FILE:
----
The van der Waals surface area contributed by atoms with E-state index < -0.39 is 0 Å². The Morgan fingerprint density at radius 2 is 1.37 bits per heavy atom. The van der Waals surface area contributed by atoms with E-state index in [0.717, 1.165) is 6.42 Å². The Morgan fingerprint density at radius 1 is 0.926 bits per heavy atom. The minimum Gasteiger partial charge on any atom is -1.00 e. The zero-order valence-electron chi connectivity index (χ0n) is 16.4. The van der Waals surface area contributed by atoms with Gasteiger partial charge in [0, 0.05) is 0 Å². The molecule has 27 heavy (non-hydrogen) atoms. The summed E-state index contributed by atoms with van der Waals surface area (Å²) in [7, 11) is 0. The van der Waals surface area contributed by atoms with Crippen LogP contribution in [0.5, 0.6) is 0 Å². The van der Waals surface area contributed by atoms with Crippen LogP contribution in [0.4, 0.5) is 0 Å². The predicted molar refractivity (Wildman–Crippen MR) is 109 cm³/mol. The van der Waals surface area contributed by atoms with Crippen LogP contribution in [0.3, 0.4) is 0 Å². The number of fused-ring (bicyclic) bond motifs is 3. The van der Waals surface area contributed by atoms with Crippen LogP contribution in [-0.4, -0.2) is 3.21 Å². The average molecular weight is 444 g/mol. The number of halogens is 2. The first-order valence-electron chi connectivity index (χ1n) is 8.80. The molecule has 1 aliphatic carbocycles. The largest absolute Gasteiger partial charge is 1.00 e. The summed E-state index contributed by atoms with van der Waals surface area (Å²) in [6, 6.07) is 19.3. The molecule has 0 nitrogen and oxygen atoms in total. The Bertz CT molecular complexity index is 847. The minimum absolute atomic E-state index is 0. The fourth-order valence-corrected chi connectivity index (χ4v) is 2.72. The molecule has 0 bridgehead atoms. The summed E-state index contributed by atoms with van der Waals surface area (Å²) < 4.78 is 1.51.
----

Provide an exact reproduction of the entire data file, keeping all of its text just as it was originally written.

The van der Waals surface area contributed by atoms with E-state index < -0.39 is 0 Å². The Morgan fingerprint density at radius 2 is 1.37 bits per heavy atom. The van der Waals surface area contributed by atoms with E-state index in [0.717, 1.165) is 6.42 Å². The Morgan fingerprint density at radius 1 is 0.926 bits per heavy atom. The minimum Gasteiger partial charge on any atom is -1.00 e. The zero-order valence-electron chi connectivity index (χ0n) is 16.4. The van der Waals surface area contributed by atoms with Gasteiger partial charge in [0, 0.05) is 0 Å². The molecule has 27 heavy (non-hydrogen) atoms. The summed E-state index contributed by atoms with van der Waals surface area (Å²) in [7, 11) is 0. The van der Waals surface area contributed by atoms with Crippen LogP contribution in [0.5, 0.6) is 0 Å². The van der Waals surface area contributed by atoms with Crippen LogP contribution in [0.4, 0.5) is 0 Å². The predicted molar refractivity (Wildman–Crippen MR) is 109 cm³/mol. The van der Waals surface area contributed by atoms with Crippen LogP contribution in [0.3, 0.4) is 0 Å². The number of fused-ring (bicyclic) bond motifs is 3. The van der Waals surface area contributed by atoms with Crippen LogP contribution in [-0.4, -0.2) is 3.21 Å². The average molecular weight is 444 g/mol. The number of halogens is 2. The first-order valence-electron chi connectivity index (χ1n) is 8.80. The molecule has 1 aliphatic carbocycles. The largest absolute Gasteiger partial charge is 1.00 e. The summed E-state index contributed by atoms with van der Waals surface area (Å²) in [6, 6.07) is 19.3. The molecule has 0 nitrogen and oxygen atoms in total. The Bertz CT molecular complexity index is 847. The minimum absolute atomic E-state index is 0. The fourth-order valence-corrected chi connectivity index (χ4v) is 2.72. The molecule has 0 bridgehead atoms. The summed E-state index contributed by atoms with van der Waals surface area (Å²) < 4.78 is 1.51.